How To Extend Objective-C Classes With Categories

Matthew Campbell, November 23rd

Here is how to extend the functionality of existing classes like NSString and NSURL using categories. This is a real clean way to extend and customize objects for your app without creating sub-classes. This makes categories a nice way to get some flexibilty and code reuse.

For the demo I am going to create a make-shift HTML editor by extending the NSString classes with methods that enclose text inside of HTML tags. The app will do this and display the results in an UIWebView.

Here is a quick overview of what the app will do:

Categories are a clean way of adding behavior that belongs to a class but only in a specific implementation. You can use a class to add special methods just for one region in your app that does not belong everywhere else. In the example I am using I want to be able to quickly add HTML tags to certain strings, but this is not something that generally belongs as a function of NSString.

So my app needs HTML support and it logically belongs in NSString for this purpose. But, I don’t want all my apps to have this option nor do I want to have to use a special sub-class of NSString throughout this component (because I will never remember to do this later on). With categories I can define my own behavior for a class and then selectively apply this behavior to classes in my apps when needed.

Now, let’s implement the HTML Writer App Using Categories.

HTML Writer Screen

As a side note I simply used Interface Builder to lay this UI out and hook the components up to the respective IBOutlets and IBActions. Something I so also is get each UIButton’s tag property so I can identify it later on in code. This will be used to identify what tag should be wrapped around the text.

To start extending NSString all you need to do is to add interface and implementation files and add this code:

Interface File

Implementation File

This looks a bit like a typical class definition but it is different. Here after the interface you will see the name of the class that you want to extend (NSString) followed by the name of the category (NSString_HTML). Other than that this code should look familiar.

BTW: I could have simply included this interface and implementation directly in the file where I want to use the category. However, since I may want to reuse this code in the future I felt that it makes more sense to keep it in another file.

To make things easier on myself I am going to define some integers that will serve as the HTML tags that I am supporting: p, h1, h2, i and u. I will do this in the interface:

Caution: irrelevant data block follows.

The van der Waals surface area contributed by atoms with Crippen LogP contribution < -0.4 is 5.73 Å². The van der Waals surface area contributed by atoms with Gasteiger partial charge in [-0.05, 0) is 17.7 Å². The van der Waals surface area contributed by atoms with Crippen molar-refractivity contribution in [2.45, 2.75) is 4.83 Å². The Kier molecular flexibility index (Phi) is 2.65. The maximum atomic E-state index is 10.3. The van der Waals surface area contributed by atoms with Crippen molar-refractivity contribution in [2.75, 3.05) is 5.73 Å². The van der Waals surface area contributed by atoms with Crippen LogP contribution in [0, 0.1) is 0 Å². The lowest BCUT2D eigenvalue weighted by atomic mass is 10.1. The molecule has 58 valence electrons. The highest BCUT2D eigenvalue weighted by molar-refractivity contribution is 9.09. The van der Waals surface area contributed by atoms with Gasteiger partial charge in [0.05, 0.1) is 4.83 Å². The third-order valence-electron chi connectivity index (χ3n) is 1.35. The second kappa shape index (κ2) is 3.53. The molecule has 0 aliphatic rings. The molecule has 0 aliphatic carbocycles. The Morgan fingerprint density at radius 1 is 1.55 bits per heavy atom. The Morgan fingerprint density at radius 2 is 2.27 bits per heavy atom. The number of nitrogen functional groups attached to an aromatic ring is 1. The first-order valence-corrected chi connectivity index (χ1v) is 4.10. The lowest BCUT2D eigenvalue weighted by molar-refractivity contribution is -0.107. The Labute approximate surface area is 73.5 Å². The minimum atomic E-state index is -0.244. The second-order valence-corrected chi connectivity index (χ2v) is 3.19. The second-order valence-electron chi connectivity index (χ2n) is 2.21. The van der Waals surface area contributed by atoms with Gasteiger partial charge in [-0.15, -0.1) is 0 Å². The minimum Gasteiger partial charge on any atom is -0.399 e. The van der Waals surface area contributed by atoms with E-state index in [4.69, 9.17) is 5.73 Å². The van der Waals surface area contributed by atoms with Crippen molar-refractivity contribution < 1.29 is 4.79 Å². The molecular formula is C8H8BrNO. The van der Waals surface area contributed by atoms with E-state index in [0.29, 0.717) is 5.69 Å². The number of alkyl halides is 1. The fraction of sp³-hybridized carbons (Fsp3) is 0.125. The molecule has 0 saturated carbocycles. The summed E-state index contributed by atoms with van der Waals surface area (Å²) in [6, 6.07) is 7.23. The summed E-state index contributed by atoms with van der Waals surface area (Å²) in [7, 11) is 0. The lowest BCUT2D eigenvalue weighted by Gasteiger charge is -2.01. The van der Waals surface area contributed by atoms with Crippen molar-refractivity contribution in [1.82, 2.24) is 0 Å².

This is where we add the extended functionality to NSString. I am going to add a method to the category just like I would for a regular class:



Now that I have everything in place all I need to do is the actual implementation of the method. I am simply going to enclose the string based on the integer tag that is passed as a parameter to the method. I will also use the self keyword to identify the string itself. Here is an example of the general pattern that I am following:

This is the complete implementation of the method:

Now that we have defined the method to add tag support to NSString we can use it anywhere in our project. All we need to do is import the category and use the method. Here is how I did this in my view controller:

I did omit some of the code here for clarity. Essentially, at the top I imported NSString_HTML.h which makes the stringWithThisTag method available to me. Then I use the new function at the end where I pass the tag property of the button that fired the event as a parameter (each UIButton was tagged with an integer that corresponds to the integer that my new function needs to figure out which tag to use).

Check out this video tour of all this code in action as well as some other tweaks that I did with NSURL:

Discuss in the comments below!

This post came in very handy today. Why? Well because I finished reading about Categories in the Cocoa Design Patterns. So it was since to see it in action. Thanks again!

@hawk – awesome I’m glad that you liked it.

BTW: Did you find Cocoa Design Patterns to be a good read? That one is on my list and I have a feeling that it would be really helpful…

Nice tutorial, but I’m not sure I understand the differences between subclassing and categories. Are categories used just so you don’t have to instantiate a subclassed object to get added functionality? Or is it required in this instance because the text component can only work with an NSString?

@webXL – you can use sub-classing and categories for similar problems and the difference is pretty subtle in a lot of ways. It is not really required and you could do a similar thing if you sub-classed NSString and used that object in place of a NSString object.

Essentially though, the main thing is that when you are using categories you don’t need to worry about replacing your NSString objects with a subclassed version of NSString.

This way, when you already have objects in play (such as the text property of my UITextView) you can simply import the category and you have the functionality available to you automatically.

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